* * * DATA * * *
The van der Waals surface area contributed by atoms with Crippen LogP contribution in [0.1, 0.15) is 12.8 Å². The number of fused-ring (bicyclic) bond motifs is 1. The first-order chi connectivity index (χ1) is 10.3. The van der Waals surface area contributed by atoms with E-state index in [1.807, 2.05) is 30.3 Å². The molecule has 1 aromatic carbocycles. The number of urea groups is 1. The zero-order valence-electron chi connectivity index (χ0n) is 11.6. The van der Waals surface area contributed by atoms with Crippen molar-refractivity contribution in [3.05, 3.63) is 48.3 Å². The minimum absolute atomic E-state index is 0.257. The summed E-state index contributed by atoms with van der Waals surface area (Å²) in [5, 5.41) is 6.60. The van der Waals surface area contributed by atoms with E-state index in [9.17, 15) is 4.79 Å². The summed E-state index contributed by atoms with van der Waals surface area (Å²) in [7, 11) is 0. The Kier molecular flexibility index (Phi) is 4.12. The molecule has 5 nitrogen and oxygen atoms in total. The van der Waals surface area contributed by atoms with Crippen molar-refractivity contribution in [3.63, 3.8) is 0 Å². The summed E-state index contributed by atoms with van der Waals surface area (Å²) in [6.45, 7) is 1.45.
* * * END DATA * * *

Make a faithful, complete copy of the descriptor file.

The van der Waals surface area contributed by atoms with Crippen LogP contribution in [0.1, 0.15) is 12.8 Å². The number of fused-ring (bicyclic) bond motifs is 1. The first-order chi connectivity index (χ1) is 10.3. The van der Waals surface area contributed by atoms with E-state index in [1.807, 2.05) is 30.3 Å². The molecule has 1 aromatic carbocycles. The number of urea groups is 1. The zero-order valence-electron chi connectivity index (χ0n) is 11.6. The van der Waals surface area contributed by atoms with Crippen molar-refractivity contribution in [3.05, 3.63) is 48.3 Å². The minimum absolute atomic E-state index is 0.257. The summed E-state index contributed by atoms with van der Waals surface area (Å²) in [5, 5.41) is 6.60. The van der Waals surface area contributed by atoms with E-state index in [9.17, 15) is 4.79 Å². The summed E-state index contributed by atoms with van der Waals surface area (Å²) in [7, 11) is 0. The Kier molecular flexibility index (Phi) is 4.12. The molecule has 5 nitrogen and oxygen atoms in total. The van der Waals surface area contributed by atoms with Crippen molar-refractivity contribution in [3.63, 3.8) is 0 Å². The summed E-state index contributed by atoms with van der Waals surface area (Å²) in [6.45, 7) is 1.45.